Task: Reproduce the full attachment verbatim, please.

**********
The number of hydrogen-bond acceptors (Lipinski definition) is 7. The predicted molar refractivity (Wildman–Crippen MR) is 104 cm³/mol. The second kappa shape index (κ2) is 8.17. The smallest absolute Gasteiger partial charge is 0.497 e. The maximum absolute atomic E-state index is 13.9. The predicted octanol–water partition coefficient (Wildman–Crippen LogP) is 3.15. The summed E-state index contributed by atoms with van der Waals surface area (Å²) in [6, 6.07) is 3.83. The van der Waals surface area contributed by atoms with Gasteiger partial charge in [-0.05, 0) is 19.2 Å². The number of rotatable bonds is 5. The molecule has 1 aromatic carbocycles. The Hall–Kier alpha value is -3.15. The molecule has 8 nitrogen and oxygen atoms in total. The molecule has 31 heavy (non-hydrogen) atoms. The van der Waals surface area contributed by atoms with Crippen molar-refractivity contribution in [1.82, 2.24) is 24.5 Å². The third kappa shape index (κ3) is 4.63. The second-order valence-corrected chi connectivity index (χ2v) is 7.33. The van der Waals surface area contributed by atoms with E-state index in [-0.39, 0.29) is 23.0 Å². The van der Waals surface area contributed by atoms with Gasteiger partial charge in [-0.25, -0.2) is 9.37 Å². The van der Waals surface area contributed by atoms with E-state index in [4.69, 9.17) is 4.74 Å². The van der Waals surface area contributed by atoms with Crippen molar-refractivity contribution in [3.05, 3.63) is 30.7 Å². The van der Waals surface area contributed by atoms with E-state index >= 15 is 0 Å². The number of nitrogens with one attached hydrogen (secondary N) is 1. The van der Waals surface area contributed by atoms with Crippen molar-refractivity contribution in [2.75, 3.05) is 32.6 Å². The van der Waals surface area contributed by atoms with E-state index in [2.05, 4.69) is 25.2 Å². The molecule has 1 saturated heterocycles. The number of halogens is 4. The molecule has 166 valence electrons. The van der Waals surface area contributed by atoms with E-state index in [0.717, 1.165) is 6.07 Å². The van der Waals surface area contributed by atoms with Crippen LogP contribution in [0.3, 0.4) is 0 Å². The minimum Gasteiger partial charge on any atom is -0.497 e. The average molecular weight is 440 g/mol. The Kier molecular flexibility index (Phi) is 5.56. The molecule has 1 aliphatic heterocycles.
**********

The number of hydrogen-bond acceptors (Lipinski definition) is 7. The predicted molar refractivity (Wildman–Crippen MR) is 104 cm³/mol. The second kappa shape index (κ2) is 8.17. The smallest absolute Gasteiger partial charge is 0.497 e. The maximum absolute atomic E-state index is 13.9. The predicted octanol–water partition coefficient (Wildman–Crippen LogP) is 3.15. The summed E-state index contributed by atoms with van der Waals surface area (Å²) in [6, 6.07) is 3.83. The van der Waals surface area contributed by atoms with Gasteiger partial charge in [-0.05, 0) is 19.2 Å². The number of rotatable bonds is 5. The molecule has 1 aromatic carbocycles. The Hall–Kier alpha value is -3.15. The molecule has 8 nitrogen and oxygen atoms in total. The molecule has 31 heavy (non-hydrogen) atoms. The van der Waals surface area contributed by atoms with Crippen molar-refractivity contribution in [1.82, 2.24) is 24.5 Å². The third kappa shape index (κ3) is 4.63. The second-order valence-corrected chi connectivity index (χ2v) is 7.33. The van der Waals surface area contributed by atoms with E-state index in [-0.39, 0.29) is 23.0 Å². The van der Waals surface area contributed by atoms with Gasteiger partial charge in [-0.25, -0.2) is 9.37 Å². The van der Waals surface area contributed by atoms with E-state index in [4.69, 9.17) is 4.74 Å². The van der Waals surface area contributed by atoms with Crippen molar-refractivity contribution in [3.05, 3.63) is 30.7 Å². The van der Waals surface area contributed by atoms with E-state index >= 15 is 0 Å². The number of nitrogens with one attached hydrogen (secondary N) is 1. The van der Waals surface area contributed by atoms with Crippen molar-refractivity contribution in [2.75, 3.05) is 32.6 Å². The van der Waals surface area contributed by atoms with E-state index in [2.05, 4.69) is 25.2 Å². The molecule has 1 saturated heterocycles. The number of halogens is 4. The molecule has 166 valence electrons. The van der Waals surface area contributed by atoms with E-state index in [0.717, 1.165) is 6.07 Å². The van der Waals surface area contributed by atoms with Crippen LogP contribution in [0.3, 0.4) is 0 Å². The minimum Gasteiger partial charge on any atom is -0.497 e. The average molecular weight is 440 g/mol. The Kier molecular flexibility index (Phi) is 5.56. The molecule has 1 aliphatic heterocycles.